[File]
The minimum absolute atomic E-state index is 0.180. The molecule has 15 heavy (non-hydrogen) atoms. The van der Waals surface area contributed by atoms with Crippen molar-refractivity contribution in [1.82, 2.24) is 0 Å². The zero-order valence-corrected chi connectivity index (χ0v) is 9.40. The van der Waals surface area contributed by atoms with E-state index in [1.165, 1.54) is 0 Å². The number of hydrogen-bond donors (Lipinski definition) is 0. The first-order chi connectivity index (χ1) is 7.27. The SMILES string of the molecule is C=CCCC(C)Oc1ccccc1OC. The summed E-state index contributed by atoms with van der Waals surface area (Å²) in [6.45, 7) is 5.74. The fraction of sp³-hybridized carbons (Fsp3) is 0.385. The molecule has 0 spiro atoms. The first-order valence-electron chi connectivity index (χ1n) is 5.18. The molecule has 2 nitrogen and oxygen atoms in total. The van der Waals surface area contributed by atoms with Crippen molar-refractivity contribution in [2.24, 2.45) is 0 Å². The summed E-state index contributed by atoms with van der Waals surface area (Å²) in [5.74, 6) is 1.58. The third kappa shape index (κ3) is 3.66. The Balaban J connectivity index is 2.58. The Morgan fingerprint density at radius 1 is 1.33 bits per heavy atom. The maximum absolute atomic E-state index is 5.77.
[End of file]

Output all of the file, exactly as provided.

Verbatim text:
The minimum absolute atomic E-state index is 0.180. The molecule has 15 heavy (non-hydrogen) atoms. The van der Waals surface area contributed by atoms with Crippen molar-refractivity contribution in [1.82, 2.24) is 0 Å². The zero-order valence-corrected chi connectivity index (χ0v) is 9.40. The van der Waals surface area contributed by atoms with E-state index in [1.165, 1.54) is 0 Å². The number of hydrogen-bond donors (Lipinski definition) is 0. The first-order chi connectivity index (χ1) is 7.27. The SMILES string of the molecule is C=CCCC(C)Oc1ccccc1OC. The summed E-state index contributed by atoms with van der Waals surface area (Å²) in [6.45, 7) is 5.74. The fraction of sp³-hybridized carbons (Fsp3) is 0.385. The molecule has 0 spiro atoms. The first-order valence-electron chi connectivity index (χ1n) is 5.18. The molecule has 2 nitrogen and oxygen atoms in total. The van der Waals surface area contributed by atoms with Crippen molar-refractivity contribution in [2.24, 2.45) is 0 Å². The summed E-state index contributed by atoms with van der Waals surface area (Å²) in [5.74, 6) is 1.58. The third kappa shape index (κ3) is 3.66. The Balaban J connectivity index is 2.58. The Morgan fingerprint density at radius 1 is 1.33 bits per heavy atom. The maximum absolute atomic E-state index is 5.77.